1. ^ a b Tattoos: Risks and precautions to know first -
  2. ^ Canada to open prison tattoo parlors May 4, 2004,
  3. ^ "American Red Cross of Tattooing". Archived from the original on 2006-12-17. Retrieved 2009-10-22.
  4. ^ Who Cannot Give Blood
  5. ^ HIV and Its Transmission Archived 2010-03-04 at the Wayback Machine July 1999, CDC
  6. ^ CDC. Hepatitis Surveillance Report No. 56, 1995
  7. ^ Centers for Disease Control and Prevention, MMWR 55(24)
  8. ^ Tattoo lasers / Histology, Suzanne Kilmer, eMedicine
  9. ^ Sewak S, Graham P, Nankervis J (1999). "Tattoo allergy in patients receiving adjuvant radiotherapy for breast cancer". Australas Radiol. 43 (4): 558–61. doi:10.1046/j.1440-1673.1999.00733.x. PMID 10901983.
  10. ^ Lynn, Christoper D. (2 October 2019). "Untangling tattoos' influence on immune response". The Conversation (website). Retrieved 10 October 2019.
  11. ^ "The world of tattoo and piercing - Tattooistan". Tattooistan. Retrieved 2018-11-27.
  12. ^ Metal Toxicity: Tattoos: Safe Symbols?, Environmental Health Perspectives, retrieved 7 September 2014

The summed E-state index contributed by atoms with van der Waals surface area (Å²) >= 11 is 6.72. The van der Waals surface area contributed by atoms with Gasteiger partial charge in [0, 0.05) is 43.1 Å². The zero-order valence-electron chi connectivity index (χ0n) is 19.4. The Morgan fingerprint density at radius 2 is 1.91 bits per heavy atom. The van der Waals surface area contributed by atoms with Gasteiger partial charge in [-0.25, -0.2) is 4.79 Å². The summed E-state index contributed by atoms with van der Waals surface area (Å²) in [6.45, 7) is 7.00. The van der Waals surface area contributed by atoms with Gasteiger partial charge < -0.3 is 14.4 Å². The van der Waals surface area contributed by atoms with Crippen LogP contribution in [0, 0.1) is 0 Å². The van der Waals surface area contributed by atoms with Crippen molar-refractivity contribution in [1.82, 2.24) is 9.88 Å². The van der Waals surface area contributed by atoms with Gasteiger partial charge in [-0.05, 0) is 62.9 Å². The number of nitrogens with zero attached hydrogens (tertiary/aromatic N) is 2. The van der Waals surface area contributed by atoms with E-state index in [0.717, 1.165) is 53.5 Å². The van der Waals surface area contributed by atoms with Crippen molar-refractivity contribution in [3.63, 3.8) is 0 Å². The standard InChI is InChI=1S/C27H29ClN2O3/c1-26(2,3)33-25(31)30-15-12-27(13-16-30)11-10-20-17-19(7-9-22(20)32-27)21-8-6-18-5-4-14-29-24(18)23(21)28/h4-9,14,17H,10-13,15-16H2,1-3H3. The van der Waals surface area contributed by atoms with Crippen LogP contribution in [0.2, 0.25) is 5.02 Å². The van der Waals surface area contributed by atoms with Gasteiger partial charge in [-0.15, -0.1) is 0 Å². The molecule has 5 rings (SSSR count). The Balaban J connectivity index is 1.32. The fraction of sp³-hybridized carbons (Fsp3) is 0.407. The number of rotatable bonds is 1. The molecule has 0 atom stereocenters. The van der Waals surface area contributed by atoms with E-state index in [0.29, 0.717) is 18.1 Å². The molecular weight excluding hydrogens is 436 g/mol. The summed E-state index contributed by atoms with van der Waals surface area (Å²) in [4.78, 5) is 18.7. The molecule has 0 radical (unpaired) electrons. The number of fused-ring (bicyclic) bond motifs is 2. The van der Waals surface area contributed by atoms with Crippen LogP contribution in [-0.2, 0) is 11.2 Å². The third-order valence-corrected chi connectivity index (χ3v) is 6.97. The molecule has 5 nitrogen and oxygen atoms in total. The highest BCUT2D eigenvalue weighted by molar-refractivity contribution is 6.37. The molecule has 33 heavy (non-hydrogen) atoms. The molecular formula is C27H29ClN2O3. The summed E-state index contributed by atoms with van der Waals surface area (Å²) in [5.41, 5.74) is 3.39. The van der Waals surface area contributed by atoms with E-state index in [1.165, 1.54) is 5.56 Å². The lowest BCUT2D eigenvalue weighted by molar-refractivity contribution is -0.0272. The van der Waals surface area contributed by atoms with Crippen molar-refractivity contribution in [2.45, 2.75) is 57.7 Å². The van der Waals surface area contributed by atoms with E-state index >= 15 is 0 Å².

13. ^ Workshop on "Technical/scientific and regulatory issues on the safety of tattoos, body piercing and of regulated practices", European Commission, 2003
  14. ^ Wagle, WA; Smith M. (June 2000). "Tattoo-induced skin burn during MR imaging". American Journal of Roentgenology. 174 (7): 1795. doi:10.2214/ajr.174.6.1741795. PMID 10845532. Retrieved 1 July 2010.
  15. ^ Offret, H; Offret M; Labetoulle M; Offret O. (February 2009). "Permanent cosmetics and magnetic resonance imaging". Journal Français d'Ophtalmologie. 32 (2): 131.e1–3. doi:10.1016/j.jfo.2008.07.002. PMID 20579475.
  16. ^ Tope, WD; Shellock FG (February 2002). "Magnetic resonance imaging and permanent cosmetics (tattoos): survey of complications and adverse events". Journal of Magnetic Resonance Imaging. 15 (2): 180–4. doi:10.1002/jmri.10049. PMID 11836774.
  17. ^ Murphy, Cheryl G. (30 October 2017). "The Terrifying Trend of Eyeball Tattoos". Scientific American Blogs. Scientific American. Retrieved 30 October 2017.
  18. ^ All Experts, New Tattoo - Bruising or Leaking, archived from the original on 2012-05-19, retrieved 2009-10-08
  19. ^ "The Definitive Tattoo Aftercare Guide". Dr. Jason K. Rivers, MD, FRCPC, DABD, FAAD (Dermatologist). Retrieved 2014-03-19.
  20. ^ "Think Before You Ink: Are Tattoos Safe?". FDA. 20 May 2019.[failed verification]
  21. ^ "Tattoo pigment in an axillary lymph node simulating metastatic malignant melanoma". BMC. December 1, 2005.[failed verification]
  22. ^ "Tattoo Removal: Options and Results". FDA. 22 June 2017.[failed verification]
  23. ^ "Community Answers".

Case studiesEdit

Reactions to inksEdit

Toxins in inksEdit